The specialist agreed to continue treating her until the end of the week and if there was no improvement it may be her time.  I was gutted.  Maddie was with us at the time and I hugged her goodbye and grabbed my shoes to go.  What happened next is something I will never forget; it is one of the most moving moments of my life with animals.
Phase Three
Maddie struggled to get to me, seeing I was upset and before all our us gingerly got to her feet!  The physiotherapist was misty eyed, the specialist had his mouth open and I promptly burst into tears as my beautiful cattle dog took her first (very weak, sloppy and staggering) steps but steps nevertheless.  Even writing this now I am moved and choked up as I remember the determination on her face and the feelings that I experienced at that very moment. 
The specialist said to call her to me and he assisted her by taking the weight off her legs and she slowly tried to get to me.  He said to go to the other side of the room and call her again and again she tried, still standing which in itself was close to a miracle as she could not stand before, her legs had hung lifelessly as they held her up, supported under the belly.
We sat her down as she must have been exhausted from the effort and all looked at each other amazed.  The physiotherapist was talking quickly very excited saying “Maddie had not shown any signs in all the work I have done with her and if only she could have given me a small amount of that effort to work with. “ The specialist was apologising and seemed very thrilled and was truly amazed.  I was shaky and speechless and to all that know me that is saying something!!!!
 I had noticed that her right foot was sore to the touch and asked for an x-ray.  The next day they x-rayed her lungs as she was coughing a bit (a habit she had when she was very, very, very excited). 
Bad news - two of her vertebrae was eaten away.  Bummer.  Back to earth.  They suggested two pins and a plate in the spine.  The specialist said that if the operation went ahead we would be looking at another possible $12,000.  He said at the end of all the treatment we could spend up to about $18,000 and still have a dog that could not control her bladder or bowel.  Another hurdle.....
I made the decision that no operation could be performed as she was way too weak.  I doubted she would survive an operation.  She was on high levels of antibiotics to stop infections getting into the bone and we decided to see if nature would assist us.  Given time it was hoped the discs may fuse naturally.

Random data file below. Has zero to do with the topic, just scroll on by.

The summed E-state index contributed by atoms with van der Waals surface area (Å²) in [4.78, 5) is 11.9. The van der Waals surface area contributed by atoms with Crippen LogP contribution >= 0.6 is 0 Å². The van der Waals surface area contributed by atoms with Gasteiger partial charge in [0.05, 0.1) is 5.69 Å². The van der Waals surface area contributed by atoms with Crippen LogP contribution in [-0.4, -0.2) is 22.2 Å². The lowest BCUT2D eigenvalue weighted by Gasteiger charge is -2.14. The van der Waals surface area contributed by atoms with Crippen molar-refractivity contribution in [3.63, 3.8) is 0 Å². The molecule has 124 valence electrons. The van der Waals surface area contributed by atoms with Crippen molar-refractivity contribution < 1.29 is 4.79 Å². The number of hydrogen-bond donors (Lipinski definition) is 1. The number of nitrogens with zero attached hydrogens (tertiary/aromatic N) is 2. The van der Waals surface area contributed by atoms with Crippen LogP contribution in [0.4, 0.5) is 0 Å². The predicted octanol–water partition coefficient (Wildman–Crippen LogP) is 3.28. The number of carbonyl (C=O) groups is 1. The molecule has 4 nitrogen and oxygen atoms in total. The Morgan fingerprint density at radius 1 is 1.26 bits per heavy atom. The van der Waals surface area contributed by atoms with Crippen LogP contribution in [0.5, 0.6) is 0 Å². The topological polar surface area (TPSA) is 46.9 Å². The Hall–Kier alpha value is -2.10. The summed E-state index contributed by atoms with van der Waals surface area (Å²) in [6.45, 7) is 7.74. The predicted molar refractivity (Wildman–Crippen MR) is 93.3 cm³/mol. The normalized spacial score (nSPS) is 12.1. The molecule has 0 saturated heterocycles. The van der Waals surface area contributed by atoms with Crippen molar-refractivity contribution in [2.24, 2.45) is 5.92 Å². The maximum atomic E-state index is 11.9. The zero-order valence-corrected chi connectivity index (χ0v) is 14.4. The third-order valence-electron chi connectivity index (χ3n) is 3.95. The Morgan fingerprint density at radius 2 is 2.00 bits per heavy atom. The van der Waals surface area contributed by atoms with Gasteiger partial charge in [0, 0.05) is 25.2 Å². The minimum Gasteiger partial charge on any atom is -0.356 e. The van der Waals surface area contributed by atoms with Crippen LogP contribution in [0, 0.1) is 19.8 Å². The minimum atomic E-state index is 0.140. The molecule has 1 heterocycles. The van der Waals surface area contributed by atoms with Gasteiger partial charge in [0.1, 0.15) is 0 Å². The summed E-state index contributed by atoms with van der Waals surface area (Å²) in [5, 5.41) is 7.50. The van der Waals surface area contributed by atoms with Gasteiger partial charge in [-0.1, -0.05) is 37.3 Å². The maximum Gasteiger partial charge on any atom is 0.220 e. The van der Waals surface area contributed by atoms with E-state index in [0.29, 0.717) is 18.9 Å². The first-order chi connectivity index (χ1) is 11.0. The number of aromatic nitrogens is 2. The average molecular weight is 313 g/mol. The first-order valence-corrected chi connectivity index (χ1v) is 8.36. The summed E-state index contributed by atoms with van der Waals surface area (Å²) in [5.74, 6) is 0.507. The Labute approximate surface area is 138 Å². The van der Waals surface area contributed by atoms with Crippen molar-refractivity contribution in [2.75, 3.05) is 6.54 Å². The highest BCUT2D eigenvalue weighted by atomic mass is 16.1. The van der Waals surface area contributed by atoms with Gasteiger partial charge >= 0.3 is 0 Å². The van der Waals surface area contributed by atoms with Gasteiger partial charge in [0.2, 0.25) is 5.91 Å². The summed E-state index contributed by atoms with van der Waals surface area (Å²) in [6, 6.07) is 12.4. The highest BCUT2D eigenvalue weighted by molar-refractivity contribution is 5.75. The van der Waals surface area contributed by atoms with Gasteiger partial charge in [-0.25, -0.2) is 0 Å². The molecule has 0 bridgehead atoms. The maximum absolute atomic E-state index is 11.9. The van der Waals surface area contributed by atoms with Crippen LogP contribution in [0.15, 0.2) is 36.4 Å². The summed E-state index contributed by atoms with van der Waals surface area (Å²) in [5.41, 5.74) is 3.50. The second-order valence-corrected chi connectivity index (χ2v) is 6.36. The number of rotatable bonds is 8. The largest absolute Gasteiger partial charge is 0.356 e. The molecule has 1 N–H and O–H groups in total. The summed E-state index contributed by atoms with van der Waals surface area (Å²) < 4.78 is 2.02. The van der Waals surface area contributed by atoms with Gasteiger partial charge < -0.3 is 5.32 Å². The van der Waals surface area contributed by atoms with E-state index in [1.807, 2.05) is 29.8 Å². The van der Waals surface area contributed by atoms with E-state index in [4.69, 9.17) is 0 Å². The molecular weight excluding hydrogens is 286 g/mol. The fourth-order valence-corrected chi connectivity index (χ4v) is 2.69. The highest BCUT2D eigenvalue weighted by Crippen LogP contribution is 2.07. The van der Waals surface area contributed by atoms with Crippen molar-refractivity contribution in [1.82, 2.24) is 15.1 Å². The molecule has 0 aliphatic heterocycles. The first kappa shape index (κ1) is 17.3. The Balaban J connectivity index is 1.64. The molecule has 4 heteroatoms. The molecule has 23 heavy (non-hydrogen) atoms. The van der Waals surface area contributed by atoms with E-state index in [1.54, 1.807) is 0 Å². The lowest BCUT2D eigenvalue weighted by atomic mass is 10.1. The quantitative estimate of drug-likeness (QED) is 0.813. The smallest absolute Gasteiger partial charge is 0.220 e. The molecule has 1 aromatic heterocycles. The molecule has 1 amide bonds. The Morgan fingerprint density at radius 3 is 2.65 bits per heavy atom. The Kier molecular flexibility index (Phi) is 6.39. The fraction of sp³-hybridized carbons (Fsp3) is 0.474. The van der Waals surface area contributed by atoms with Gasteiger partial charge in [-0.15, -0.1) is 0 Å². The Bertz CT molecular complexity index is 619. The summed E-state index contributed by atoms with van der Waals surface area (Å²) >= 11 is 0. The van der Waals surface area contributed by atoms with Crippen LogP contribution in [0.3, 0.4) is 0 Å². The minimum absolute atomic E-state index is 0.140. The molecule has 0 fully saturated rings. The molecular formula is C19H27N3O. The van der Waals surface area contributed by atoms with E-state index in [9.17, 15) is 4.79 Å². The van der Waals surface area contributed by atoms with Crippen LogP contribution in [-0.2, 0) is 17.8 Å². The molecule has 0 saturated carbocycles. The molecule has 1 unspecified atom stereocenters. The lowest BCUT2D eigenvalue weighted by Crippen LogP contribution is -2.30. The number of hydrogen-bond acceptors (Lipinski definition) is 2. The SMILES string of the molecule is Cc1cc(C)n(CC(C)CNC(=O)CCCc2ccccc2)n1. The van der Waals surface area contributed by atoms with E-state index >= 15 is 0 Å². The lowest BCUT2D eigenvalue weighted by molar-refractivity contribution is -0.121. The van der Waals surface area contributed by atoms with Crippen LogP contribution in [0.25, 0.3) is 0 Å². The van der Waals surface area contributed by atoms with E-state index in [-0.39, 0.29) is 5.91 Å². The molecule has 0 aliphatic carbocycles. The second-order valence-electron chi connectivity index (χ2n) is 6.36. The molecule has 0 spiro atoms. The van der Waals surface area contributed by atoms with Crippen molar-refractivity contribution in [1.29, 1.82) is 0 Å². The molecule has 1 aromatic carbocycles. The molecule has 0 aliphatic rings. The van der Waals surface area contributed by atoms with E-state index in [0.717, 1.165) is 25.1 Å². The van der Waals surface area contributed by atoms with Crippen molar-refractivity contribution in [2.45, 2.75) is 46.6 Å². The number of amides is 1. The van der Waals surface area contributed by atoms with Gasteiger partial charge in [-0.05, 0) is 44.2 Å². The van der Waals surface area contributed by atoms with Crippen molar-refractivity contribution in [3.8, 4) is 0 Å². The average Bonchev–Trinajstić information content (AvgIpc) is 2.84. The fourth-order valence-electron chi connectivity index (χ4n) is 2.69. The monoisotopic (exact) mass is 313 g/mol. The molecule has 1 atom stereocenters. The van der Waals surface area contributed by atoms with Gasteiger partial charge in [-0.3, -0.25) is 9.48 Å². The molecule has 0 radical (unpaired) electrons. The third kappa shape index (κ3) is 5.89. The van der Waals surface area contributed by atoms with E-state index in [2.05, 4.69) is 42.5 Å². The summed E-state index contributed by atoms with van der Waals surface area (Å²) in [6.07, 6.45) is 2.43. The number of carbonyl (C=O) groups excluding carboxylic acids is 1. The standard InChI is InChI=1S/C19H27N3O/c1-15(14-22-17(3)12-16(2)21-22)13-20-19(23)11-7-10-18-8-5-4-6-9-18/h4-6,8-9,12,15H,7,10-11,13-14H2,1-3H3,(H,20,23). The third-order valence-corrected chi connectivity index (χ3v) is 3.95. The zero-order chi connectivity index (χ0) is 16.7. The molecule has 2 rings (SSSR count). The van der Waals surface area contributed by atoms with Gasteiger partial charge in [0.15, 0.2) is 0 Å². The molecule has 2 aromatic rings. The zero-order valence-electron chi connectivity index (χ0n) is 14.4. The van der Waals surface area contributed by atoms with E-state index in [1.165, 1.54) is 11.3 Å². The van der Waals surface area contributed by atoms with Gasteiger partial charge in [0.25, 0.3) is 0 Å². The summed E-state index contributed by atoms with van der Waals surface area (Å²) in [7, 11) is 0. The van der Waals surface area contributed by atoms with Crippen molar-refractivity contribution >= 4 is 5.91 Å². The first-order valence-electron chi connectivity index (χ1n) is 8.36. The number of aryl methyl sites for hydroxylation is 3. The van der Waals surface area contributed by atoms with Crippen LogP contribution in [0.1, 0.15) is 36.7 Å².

An MRI was performed to ascertain the extent of the damage. It confirmed the bad news.
On entering the surgery I was asked to speak to the specialist.  He had made a body cast from a light material like plastic and it was covered with padding and material so Maddie would not be chaffed.  It went from under her front legs to above her tail and under her belly.  Nice look Maddie.  And so began phase four of Maddie's treatment.
  Maddie in August 2010 with her body cast.  The lead is taking the weight off her and holding up her paralysed legs.
Phase Four
·        Drips are removed.
·        The Specialist Centre needs me to hand feed Maddie as she will not eat.
·         It is decided that although she is still has a catheter she should go home for a weekend to get her spirits up
·         I baulk at the idea, I am no vet, I could hurt her and I was worried. They assure me she is better off with me for a couple of days.
·         I carry her out to car and drive to a nearby dog show and pop her into our dog trailer which is large airy, with thick beds so she is safe. She has her headgear on still to stop her chewing at the lines.
After coffee and lunch and everyone fusing over Maddie, I pick up Maddie to go home and Mark asked what the tubing was in the trailer. Horrified I realise that she has pulled out the catheter by trying to stand up and drive her back to the specialist centre.
Decision is not to put the catheter back in as they require her to go under general anaesthetic. It seems Miss Maddie had pulled out the inner ball that keeps it in place not just the tubing (sigh).
This is not turning out good, now I have a dog without bladder control going home where we have, no doubt, germs. At least Jan and Roseanne who are friends of mine had found an English dry bed for Maddie to lay on so if she has an accident, the urine goes straight through and onto the paper lining the crate she will be in. They found it at ‘Mary’s Van’ – an icon at Durack in Brisbane. Mary’s Van has been around like forever and stocks everything a breeder or a show person could possible want. Sadly they closed their doors on Sunday 25th August 2010 for the last time. 
    The cast was on for months.....
   All thoughts of her going into one of our kennels is gone now due to the possibility of catching a bladder infection. I drove her home and put her on the ground outside my car. I am going to put a lead under her stomach to take all the weight off her legs as she is just starting to walk. Wrong ... Maddie spotted her mate Reggie and takes a hopping bolt away from me. Mark grabbed her on the way through, I picked her up amazed at her head strong behaviour and carried her out to our front paddock where I will be walking her and low and behold she squatted to go to the toilet. Will this dog never stop amazing me?